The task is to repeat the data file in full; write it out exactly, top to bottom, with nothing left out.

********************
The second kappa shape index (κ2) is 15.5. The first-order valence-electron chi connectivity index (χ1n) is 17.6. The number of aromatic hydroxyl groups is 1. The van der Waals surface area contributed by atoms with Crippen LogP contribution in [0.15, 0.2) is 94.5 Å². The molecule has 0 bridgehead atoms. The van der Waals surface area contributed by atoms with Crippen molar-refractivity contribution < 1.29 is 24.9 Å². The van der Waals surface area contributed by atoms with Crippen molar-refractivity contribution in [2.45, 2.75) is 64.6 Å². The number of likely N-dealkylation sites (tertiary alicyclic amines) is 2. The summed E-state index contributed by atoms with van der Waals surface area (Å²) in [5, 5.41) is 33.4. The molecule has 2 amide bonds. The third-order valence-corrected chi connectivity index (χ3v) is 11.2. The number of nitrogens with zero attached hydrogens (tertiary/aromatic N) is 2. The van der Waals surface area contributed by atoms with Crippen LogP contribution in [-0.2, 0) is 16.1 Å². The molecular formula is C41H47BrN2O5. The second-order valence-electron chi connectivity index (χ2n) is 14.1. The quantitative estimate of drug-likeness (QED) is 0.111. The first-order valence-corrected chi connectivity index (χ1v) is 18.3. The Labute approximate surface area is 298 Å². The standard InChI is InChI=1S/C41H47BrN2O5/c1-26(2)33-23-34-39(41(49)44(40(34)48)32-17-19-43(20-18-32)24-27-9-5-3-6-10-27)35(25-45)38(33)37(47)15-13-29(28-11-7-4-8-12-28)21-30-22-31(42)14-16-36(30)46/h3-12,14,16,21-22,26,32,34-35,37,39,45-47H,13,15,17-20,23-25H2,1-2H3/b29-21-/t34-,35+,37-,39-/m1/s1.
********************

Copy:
The second kappa shape index (κ2) is 15.5. The first-order valence-electron chi connectivity index (χ1n) is 17.6. The number of aromatic hydroxyl groups is 1. The van der Waals surface area contributed by atoms with Crippen LogP contribution in [0.15, 0.2) is 94.5 Å². The molecule has 0 bridgehead atoms. The van der Waals surface area contributed by atoms with Crippen molar-refractivity contribution < 1.29 is 24.9 Å². The van der Waals surface area contributed by atoms with Crippen molar-refractivity contribution in [2.45, 2.75) is 64.6 Å². The number of likely N-dealkylation sites (tertiary alicyclic amines) is 2. The summed E-state index contributed by atoms with van der Waals surface area (Å²) in [5, 5.41) is 33.4. The molecule has 2 amide bonds. The third-order valence-corrected chi connectivity index (χ3v) is 11.2. The number of nitrogens with zero attached hydrogens (tertiary/aromatic N) is 2. The van der Waals surface area contributed by atoms with Crippen LogP contribution in [-0.2, 0) is 16.1 Å². The molecular formula is C41H47BrN2O5. The second-order valence-electron chi connectivity index (χ2n) is 14.1. The quantitative estimate of drug-likeness (QED) is 0.111. The first-order valence-corrected chi connectivity index (χ1v) is 18.3. The Labute approximate surface area is 298 Å². The standard InChI is InChI=1S/C41H47BrN2O5/c1-26(2)33-23-34-39(41(49)44(40(34)48)32-17-19-43(20-18-32)24-27-9-5-3-6-10-27)35(25-45)38(33)37(47)15-13-29(28-11-7-4-8-12-28)21-30-22-31(42)14-16-36(30)46/h3-12,14,16,21-22,26,32,34-35,37,39,45-47H,13,15,17-20,23-25H2,1-2H3/b29-21-/t34-,35+,37-,39-/m1/s1.